December 2, 2012
By Charles Cuttone
A fitting exit for David Beckham
David Beckham left Major League Soccer on Saturday as he entered it – amid happy, celebratory chaos, his welcoming press conference and final hoisting of the MLS Cup trophy bookending a sometimes rocky road through the still-developing landscape of American soccer.
Beckham’s numerous injuries, the more serious ones the results of his continued dalliances with playing in Europe on loan in the offseason or his incessant efforts to prolong a flagging National Team career with England, made his presence for Galaxy fans sometimes seem more like an unwanted occupation than a celebration, indeed almost at one point leading to an on-field altercation with a fan.
But over the course of six years, that changed. Beckham got comfortable in LA, his comings and goings into other MLS markets lost their circus atmosphere, and the Galaxy once again became winners, making three trips to MLS Cup in the last four years, and now winning two straight.
The Galaxy’s 3-1 win over the Houston Dynamo on Saturday brought a happy ending for the Galaxy star and the team’s fans, hearkening back some 35 years when another superstar Pele left the North American Soccer League after the Cosmos’ 2-1 triumph over the Seattle Sounders in Portland, in what is now Jeld-Wen Field, home of the latest incarnation of the Portland Timbers.
The endings were very similar, as were the beginnings, but the stories have very different paths, both on the field and off.
Both players were global stars signed to help grow the sport in the United States, even if Beckham was more a transcendent brand than the transcendent player that was Pele. Both played crucial roles in US soccer evolution. Pele planted the seed for what the sport has become in this country. Back in 1975, there was a struggling league and little else. Now millions play the sport, the U.S. has hosted a World Cup and qualified for every one since 1990 after a 40-year drought, and it’s likely none of that would have happened were it not for the Brazilian with the eternal smile.
Earlier this week MLS Commissioner Don Garber said the league “needed” David Beckham when he signed with the Galaxy on that January day six years ago. Probably so. But at that point, the league needed Beckham more than the sport in the U.S. did. At that time, MLS was barely a decade old and still struggling to put down roots on the sporting landscape in this country. Where Pele showed the country that the game could be beautiful, Beckham brought buzz, relevance and commercial credibility.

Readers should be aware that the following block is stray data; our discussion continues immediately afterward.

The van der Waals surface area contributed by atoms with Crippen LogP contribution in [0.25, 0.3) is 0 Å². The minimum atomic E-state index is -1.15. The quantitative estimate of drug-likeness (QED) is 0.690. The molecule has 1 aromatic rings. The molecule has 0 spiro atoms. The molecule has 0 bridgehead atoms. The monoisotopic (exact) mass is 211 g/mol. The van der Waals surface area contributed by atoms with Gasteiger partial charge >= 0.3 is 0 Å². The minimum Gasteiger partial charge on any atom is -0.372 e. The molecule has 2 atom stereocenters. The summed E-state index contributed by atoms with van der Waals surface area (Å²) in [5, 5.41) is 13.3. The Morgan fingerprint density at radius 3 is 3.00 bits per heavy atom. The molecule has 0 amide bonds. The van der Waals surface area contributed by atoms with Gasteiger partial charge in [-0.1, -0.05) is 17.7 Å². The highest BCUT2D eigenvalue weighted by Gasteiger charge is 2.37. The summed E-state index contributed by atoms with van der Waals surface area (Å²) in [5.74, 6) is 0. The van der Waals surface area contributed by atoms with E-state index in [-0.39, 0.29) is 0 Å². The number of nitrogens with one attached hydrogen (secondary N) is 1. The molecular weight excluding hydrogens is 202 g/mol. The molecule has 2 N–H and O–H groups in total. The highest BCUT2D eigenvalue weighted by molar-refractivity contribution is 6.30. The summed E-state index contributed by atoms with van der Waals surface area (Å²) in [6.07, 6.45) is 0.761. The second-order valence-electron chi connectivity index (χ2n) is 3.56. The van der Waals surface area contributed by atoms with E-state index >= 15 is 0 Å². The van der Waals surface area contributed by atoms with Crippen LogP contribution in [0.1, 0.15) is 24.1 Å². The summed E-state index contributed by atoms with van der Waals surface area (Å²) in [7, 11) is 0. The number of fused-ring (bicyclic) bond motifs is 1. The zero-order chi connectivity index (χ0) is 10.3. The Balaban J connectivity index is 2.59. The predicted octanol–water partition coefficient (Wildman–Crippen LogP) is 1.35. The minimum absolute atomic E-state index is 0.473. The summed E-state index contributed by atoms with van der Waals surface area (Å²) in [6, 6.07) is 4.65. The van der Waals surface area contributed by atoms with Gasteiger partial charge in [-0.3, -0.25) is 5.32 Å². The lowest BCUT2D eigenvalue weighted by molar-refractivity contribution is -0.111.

Before Beckham arrived, the league already had turned the corner in stemming its early losses, had already seen the construction of a handful of soccer stadiums, notably Columbus Crew Stadium, the Home Depot Center, Toyota Park and BMO Field, and was beginning to attract new investors, diversifying its ownership from the well-heeled and committed triumvirate of AEG, the Hunts and the Krafts that had kept things going through ten money-losing seasons.
The league had a dozen teams when Beckham signed, with Toronto already set to join the fold. That number has mushroomed to 19, with a 20th franchise imminent in New York. There are also 14 soccer stadiums, with sparkling new buildings in New York, Philadelphia, Kansas City, and Houston opening in the last three years, and remodeled ones shinning in Portland, Vancouver and Montreal, with still more on the way.
MLS also has a new TV deal with NBC Sports, a booming commercial entity in Soccer United Marketing and competition for increasingly expensive expansion franchises.
Beckham helped the league achieve that level of commercial success quicker than it otherwise would have, so maybe the chants of the Galaxy fans at HDC on Saturday were appropriate. THANK YOU BECKHAM.